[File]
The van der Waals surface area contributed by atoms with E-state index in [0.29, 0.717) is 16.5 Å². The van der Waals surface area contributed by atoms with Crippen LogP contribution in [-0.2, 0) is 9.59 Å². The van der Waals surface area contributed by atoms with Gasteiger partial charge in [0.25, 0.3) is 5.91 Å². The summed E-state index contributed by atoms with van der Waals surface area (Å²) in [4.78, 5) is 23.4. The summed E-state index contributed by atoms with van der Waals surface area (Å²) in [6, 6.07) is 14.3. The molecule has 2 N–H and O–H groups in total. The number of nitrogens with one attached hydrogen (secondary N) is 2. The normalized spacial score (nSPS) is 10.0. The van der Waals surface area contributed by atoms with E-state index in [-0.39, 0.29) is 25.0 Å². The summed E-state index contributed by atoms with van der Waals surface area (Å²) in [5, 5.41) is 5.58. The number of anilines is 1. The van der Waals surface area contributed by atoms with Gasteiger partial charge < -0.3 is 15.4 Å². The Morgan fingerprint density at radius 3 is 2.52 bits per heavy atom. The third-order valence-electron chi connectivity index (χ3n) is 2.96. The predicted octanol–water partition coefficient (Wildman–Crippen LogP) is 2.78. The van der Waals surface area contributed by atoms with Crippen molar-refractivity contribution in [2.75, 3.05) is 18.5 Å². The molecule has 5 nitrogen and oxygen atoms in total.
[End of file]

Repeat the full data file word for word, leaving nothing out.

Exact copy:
The van der Waals surface area contributed by atoms with E-state index in [0.29, 0.717) is 16.5 Å². The van der Waals surface area contributed by atoms with Crippen LogP contribution in [-0.2, 0) is 9.59 Å². The van der Waals surface area contributed by atoms with Gasteiger partial charge in [0.25, 0.3) is 5.91 Å². The summed E-state index contributed by atoms with van der Waals surface area (Å²) in [4.78, 5) is 23.4. The summed E-state index contributed by atoms with van der Waals surface area (Å²) in [6, 6.07) is 14.3. The molecule has 2 N–H and O–H groups in total. The number of nitrogens with one attached hydrogen (secondary N) is 2. The normalized spacial score (nSPS) is 10.0. The van der Waals surface area contributed by atoms with E-state index in [-0.39, 0.29) is 25.0 Å². The summed E-state index contributed by atoms with van der Waals surface area (Å²) in [5, 5.41) is 5.58. The number of anilines is 1. The van der Waals surface area contributed by atoms with Gasteiger partial charge < -0.3 is 15.4 Å². The Morgan fingerprint density at radius 3 is 2.52 bits per heavy atom. The third-order valence-electron chi connectivity index (χ3n) is 2.96. The predicted octanol–water partition coefficient (Wildman–Crippen LogP) is 2.78. The van der Waals surface area contributed by atoms with Crippen molar-refractivity contribution in [2.75, 3.05) is 18.5 Å². The molecule has 5 nitrogen and oxygen atoms in total.